My personal “ah ha” moment was an embarrassing moment. No surprise there. 2 kids in diapers… ages 2 and 8 months… I was rushing to get ready for work and drop off the kids at day care. I had a meeting at 8 AM — what possessed me to accept that invite? I was up at least 3 times during the night for kid duty… I showered, changed, fed and packed the kids, off to day-care, and went off to work — beginning the day. That day I had back-to-back meetings, felt like I was always “behind” — either in thought or time. I had to catch up. I thought I was missing something. Something wasn’t right but I couldn’t wrap my head around it — I was too busy trying to stay on top of my business issues. I was not really listening or pausing to think.
Yup — it wasn’t my day. Around 3 o’clock a co-worker pointed out the baby spit on the back of my suit jacket I had been wearing all day… Yuck! (Such a great impression that must have made.) I also realized that I left the diaper bag and extra snacks in the car! And — in all honesty — wasn’t on my A game in that 3 PM meeting or in the earlier ones. I felt disjointed and it showed when I tried to influence the dialogue in the meetings. My thoughts didn’t flow and I gave up trying to better express my thoughts. I had less impact. My next thought? There’s a new day tomorrow… I can always catch up on my sleep… But I didn’t.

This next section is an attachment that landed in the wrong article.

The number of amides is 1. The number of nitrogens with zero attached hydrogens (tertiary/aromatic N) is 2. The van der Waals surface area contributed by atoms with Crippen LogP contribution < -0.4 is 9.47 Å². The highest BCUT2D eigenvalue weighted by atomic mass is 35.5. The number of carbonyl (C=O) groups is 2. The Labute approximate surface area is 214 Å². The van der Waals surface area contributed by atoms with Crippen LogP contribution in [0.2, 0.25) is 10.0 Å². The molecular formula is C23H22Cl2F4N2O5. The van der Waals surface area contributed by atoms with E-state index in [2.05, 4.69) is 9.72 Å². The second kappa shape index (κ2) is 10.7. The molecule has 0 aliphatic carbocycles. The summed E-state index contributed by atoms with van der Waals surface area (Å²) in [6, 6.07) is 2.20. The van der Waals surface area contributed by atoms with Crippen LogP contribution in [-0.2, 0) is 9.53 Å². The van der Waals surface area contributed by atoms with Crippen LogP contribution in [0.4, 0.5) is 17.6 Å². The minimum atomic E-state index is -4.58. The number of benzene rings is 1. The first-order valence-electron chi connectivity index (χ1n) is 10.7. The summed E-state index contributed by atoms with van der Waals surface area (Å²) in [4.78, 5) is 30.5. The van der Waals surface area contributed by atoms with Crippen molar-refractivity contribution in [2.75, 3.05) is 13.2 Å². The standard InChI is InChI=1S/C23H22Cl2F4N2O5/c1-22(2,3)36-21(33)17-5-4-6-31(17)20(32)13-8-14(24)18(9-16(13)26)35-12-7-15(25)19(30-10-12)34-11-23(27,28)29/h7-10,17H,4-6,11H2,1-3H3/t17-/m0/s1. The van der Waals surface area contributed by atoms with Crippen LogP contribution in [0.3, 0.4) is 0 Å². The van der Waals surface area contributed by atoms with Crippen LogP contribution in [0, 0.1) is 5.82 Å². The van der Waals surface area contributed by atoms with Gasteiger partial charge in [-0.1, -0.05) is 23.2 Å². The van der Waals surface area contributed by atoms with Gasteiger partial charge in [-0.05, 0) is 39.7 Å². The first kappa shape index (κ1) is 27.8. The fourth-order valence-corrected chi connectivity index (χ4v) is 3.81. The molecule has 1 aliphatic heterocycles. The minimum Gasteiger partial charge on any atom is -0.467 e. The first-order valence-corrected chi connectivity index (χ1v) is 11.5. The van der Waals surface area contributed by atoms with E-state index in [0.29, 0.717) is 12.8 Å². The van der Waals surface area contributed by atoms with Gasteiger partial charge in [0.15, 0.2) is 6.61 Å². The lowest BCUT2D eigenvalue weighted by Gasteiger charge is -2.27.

That was a typical day for a number of years. I still struggle when I travel overseas — the time zone changes can wreck havoc on your sleep patterns. I struggle when work goes into “sprint mode” and I have too much on my plate. It can be hard to manage.
The impact? I was impaired, like a drunk. In studies they say that less than 6 hours of sleep affects your driving and reaction time. I believe it. My decision-making slowed down and my ability to grasp complex issues was strained. It’s frustrating and it can be avoided. That’s the key — you can avoid that situation.
Don’t survive — Thrive:
Now — In all honestly I knew all of this but when I heard Arianna Huffington speak about her book Thrive and the need for sleep, several pieces clicked into place for me. I could and should take control of this pattern once and for all. I wasn’t alone.
I made it a goal to sleep better — for my family, my work and me.